Outlet malls another American concept that may not work in Japan

April 16th, 2012 by Philip Brasor & Masako Tsubuku

Can't get there from here: empty storefronts at Big Hop Garden Mall

This weekend marks the grand opening of Mitsui Outlet Park Kisarazu, a so-called outlet mall in the coastal city of Kisarazu in Chiba Prefecture. So far the mall has 171 stores, including 21 retailers that have never before participated in any Japanese outlet mall. Mitsui Fudosan, which developed and manages the facility, says it hopes to eventually have 250 stores in the mall. Its sales target for the first year is between ¥32 billion and ¥34 billion, which would make it the biggest money-maker of the 12 outlet malls the company operates.

Mitsui isn’t the only developer staking its future on the success of American-style suburban shopping complexes. In Japan there are now 39 outlet malls, which are characterized by stores that are directly owned and run by manufacturers. In principle, that means cutting out one or more middlemen and offering greater savings on name-brand goods. According to the most recent statistics we could find there are more than 1,600 “shopping malls” in Japan, though most of these are urban complexes that vary significantly in style and form from the classic American-style shopping mall.

Nevertheless, over the past decade or so, the number of shopping malls has increased in suburban areas as more traditional shopping arcades (shotengai) have declined in number or even vanished. The main features of these suburban shopping malls is one or two large “anchor” retailers, usually a department store and/or major supermarket chain, and, most significant for Japan, the fact that they aren’t located near train stations, where land is more expensive. That means they target motorists and feature the sort of enormous parking lots that are ubiquitous in the United States but which, until recently, were unheard of in Japan.

Outlet malls don’t always incorporate major department stores or supermarkets, but they do cater to people with cars. This aspect is particularly noteworthy in the case of the new mall in Kisarazu, which is the eastern terminus of the Aqua-Line bridge-and-tunnel route that connects Chiba’s Boso peninsula to Kanagawa Prefecture over Tokyo Bay. When this very expensive, 23-km highway was completed in 1997, one of its main purposes was to encourage visits to Kisarazu and the rest of Chiba by residents of Tokyo and Kanagawa, which includes the very large cities of Kawasaki and Yokohama.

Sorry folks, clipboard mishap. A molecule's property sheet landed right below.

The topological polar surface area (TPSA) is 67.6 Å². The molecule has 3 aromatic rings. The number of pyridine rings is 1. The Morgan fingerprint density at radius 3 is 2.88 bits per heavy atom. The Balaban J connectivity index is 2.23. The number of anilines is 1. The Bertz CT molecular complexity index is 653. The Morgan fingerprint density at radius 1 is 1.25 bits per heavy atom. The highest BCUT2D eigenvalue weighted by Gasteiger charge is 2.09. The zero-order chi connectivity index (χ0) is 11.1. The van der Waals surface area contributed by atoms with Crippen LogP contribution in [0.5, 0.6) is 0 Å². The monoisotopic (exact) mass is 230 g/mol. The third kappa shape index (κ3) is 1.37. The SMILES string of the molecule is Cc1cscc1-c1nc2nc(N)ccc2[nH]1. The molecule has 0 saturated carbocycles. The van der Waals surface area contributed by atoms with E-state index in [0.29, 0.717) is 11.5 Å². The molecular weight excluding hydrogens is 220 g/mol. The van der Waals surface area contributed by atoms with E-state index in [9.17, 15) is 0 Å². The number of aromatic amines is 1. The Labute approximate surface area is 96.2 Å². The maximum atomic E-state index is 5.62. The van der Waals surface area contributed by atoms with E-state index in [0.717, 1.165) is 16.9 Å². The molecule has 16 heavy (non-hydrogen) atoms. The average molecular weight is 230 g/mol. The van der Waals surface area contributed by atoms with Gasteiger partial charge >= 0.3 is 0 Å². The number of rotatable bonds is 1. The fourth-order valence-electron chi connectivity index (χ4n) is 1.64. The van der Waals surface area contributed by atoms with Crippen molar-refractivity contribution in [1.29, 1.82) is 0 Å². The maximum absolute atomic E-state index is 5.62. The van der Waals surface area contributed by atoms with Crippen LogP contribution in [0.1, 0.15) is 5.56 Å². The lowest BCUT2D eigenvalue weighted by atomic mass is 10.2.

That didn’t happen. Most of the traffic actually went the other way, if it went at all. When it opened, the toll was an intimidating ¥3,000 each way. As part of his election campaign platform, current governor Kensaku Morita promised to persuade the land ministry to reduce the toll, and now it’s only ¥800 one way (as a “test discount” that appears to be permanent), but still the tourists weren’t coming to Kisarazu. Instead, they went to the restaurant and retail complex built in the middle of the Aqua-Line. The Aqua-Line itself became the attraction, not the cities on either end of it.

So Mitsui worked with the local government of Kisarazu to build the biggest outlet mall in Japan, believing that its proximity to the Aqua-Line would draw more people from Tokyo and Kanagawa. Mitsui told Nihon Keizai Shimbun (Nikkei) that the mall is 60 minutes by car from central Tokyo and a potential 8.5 million customers; or 90 minutes from a potential 22 million customers. Unlike conventional shopping centers, outlet malls also convey the image of an amusement park, thus encouraging families to make shopping at one a day-long excursion. But as Nikkei points out, this image may have undergone a change in the time since the Kisarazu outlet mall was first conceived by Mitsui and local authorities. Now, most of the brand name products that people want can be purchased at even lower prices online.

Also, as gasoline prices fluctuate, a family will likely factor in transportation costs when planning a day of shopping. But Nikkei says the biggest problem for Kisarazu will be traffic. If the number of people that Mitsui envisions coming actually do come to shop at the new outlet mall, congestion will be considerable and thus become a disincentive for return visits. That’s why so many shopping malls in Japan have set up bus services from nearby train stations to the malls. Initially, bus service was provided to encourage older people who don’t drive to visit the malls. Now, they may need to supply free transportation to everyone, but that would also contradict the main appeal of shopping malls, which is that you can easily drive to them and buy as much as you want, since you don’t have to worry about lugging all your purchases home on the train or paying for a delivery company to ship them.